Irish parents often struggle with all the questions surrounding education fee planning. Universities around the world often demand higher fees for international students compared to domestic students. Unfortunately, this is also the case in Ireland. There is a myriad of rules that apply to expat children, and navigating these rules can be challenging. Will you have to pay international or domestic fees if your child wishes to get a degree in Ireland?
This article is focused on a student 23 years of age or younger studying to receive an undergraduate degree in Ireland. Other rules may apply to varying circumstances, like older students, for example.
The term EU refers to EEA/EU/Switzerland in this article.
One of the three categories below will apply to students wishing to study in Ireland:
Free Fees Initiative
The Irish government will pay the student fees of students who are eligible for this category, which includes applicants from the EU. However, students may have to pay a Student Contribution Fee annually, which has a maximum of €3,000. This fee is effectively the payment for the provision of student services, such as libraries, entry fees, clubs, computing, and bares. The fee amount will vary between institutions.
EU applicants who do not meet the conditions to be eligible for the Free Fee Initiative fall into this category. Such students may include those who have to repeat a year of studying due to failing, a student returning to the university, and students who have been EU tax residents for numerous years, though not being an EU national or having family members who are EU citizens with permission to live in Ireland. A student will qualify for EU fees if they have spent five years completing post-primary school or primary level education in the EU, though not being an Irish national.
This category applies to any non-EU student and those that do not qualify for either of the categories mentioned above.
Go onto the website of any large Irish university to configure which category best describes your child using the flow charts and eligibility reckons.
For example, the following describes the criteria of University College Dublin:
Three primary conditions need to be met for students to qualify for the Free Fees Initiative:
- Must be an Irish national or have family members who are EU citizens.
- Must be an Irish resident.
- Must meet all the course requirements.
To qualify for EU fees, students only need to be either Irish residents or have family members who are Irish nationals, in addition to meeting the course requirements.
A common misconception among parents is that possessing an Irish passport automatically qualifies a child with Irish Nationality or a child whose parents are Irish nationals living outside of Europe for EU Fees. However, this is not the case, as being an Irish national or having family who are EU citizens is merely one out of three requirements that need to be met to qualify for EU Fees.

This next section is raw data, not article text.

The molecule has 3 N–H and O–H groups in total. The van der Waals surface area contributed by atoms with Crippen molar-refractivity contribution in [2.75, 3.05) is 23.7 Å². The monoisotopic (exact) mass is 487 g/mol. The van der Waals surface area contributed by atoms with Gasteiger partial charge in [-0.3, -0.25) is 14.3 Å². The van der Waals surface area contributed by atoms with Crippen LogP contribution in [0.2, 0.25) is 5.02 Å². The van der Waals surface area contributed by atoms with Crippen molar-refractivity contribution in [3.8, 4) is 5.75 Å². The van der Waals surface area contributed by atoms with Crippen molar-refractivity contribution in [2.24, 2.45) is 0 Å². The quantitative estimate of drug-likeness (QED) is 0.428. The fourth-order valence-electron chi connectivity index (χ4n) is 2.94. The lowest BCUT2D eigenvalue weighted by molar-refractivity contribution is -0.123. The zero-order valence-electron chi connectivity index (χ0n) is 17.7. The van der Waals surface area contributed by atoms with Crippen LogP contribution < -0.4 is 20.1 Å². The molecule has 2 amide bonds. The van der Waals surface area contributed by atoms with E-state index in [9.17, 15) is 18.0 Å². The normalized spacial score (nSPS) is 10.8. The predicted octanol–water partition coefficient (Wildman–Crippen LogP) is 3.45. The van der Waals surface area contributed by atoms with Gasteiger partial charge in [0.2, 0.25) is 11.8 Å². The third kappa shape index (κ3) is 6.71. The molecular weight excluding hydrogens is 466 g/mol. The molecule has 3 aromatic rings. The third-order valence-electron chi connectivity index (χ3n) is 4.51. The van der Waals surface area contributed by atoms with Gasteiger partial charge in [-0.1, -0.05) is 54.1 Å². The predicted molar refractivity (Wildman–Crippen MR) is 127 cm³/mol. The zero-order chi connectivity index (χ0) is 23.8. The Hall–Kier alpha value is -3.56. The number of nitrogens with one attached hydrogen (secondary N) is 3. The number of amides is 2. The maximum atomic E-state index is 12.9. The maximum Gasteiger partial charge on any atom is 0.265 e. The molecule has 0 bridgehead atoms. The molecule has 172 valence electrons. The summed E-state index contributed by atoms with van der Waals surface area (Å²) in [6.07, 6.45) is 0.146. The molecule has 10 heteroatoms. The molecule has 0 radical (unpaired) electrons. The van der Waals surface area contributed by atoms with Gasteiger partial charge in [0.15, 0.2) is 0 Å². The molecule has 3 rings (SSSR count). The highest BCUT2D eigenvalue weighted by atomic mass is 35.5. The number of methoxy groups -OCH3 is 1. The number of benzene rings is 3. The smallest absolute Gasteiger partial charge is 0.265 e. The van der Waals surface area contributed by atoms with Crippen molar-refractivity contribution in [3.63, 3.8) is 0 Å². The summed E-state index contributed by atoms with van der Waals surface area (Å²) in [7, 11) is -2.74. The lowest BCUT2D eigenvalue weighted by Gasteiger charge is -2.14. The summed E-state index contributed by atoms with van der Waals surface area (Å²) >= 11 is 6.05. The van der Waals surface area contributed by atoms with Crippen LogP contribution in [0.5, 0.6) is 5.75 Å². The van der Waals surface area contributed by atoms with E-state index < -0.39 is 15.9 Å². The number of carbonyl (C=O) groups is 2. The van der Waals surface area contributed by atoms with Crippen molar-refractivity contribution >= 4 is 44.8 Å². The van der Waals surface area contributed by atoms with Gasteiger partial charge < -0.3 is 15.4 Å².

This difference can have a significant impact on family finances. For example, the fees involved in getting an Engineering Degree at the National University of Ireland Galway can be described by the following categories:
- If the student qualifies for the Free Fees Initiative, the student contribution is €3,000 for the academic year.
- If the student qualifies for EU Fees, the academic year will cost €7,492.
- An international student’s academic year will cost €16,750.
As the difference between the most and least costly categories is almost €14,000 for the same course, the importance of clarifying the category that applies to a child should not be underestimated. Many courses can be extremely expensive compared to others. For example, studying medicine at the University College Dublin will involve fees of €54,060 for the academic year.
Although university education may seem ages away, time flies by, and before you know it, your children will need provisions to be able to study. Furthermore, the annual inflation of universities worldwide is approximately 4% per year. This is why it is always recommended that parents start saving for their children’s education as soon as possible. Doing this enables parents to plan for the future and diversify the costs over many years, benefitting from the annual growth of investments and keeping up with inflation.
I have a wealth of experience in this field and can help you give your child the ultimate head start in life: a degree without debt. Why not contact me to discuss your options?
I work as a Financial Planner with expat clients to meet their financial planning needs and goals, with a focus on adequately protecting expats & their families, and helping people to grow their savings over the long term. I strongly believe in building meaningful and lasting relationships with clients to ensure the best client outcomes are achieved.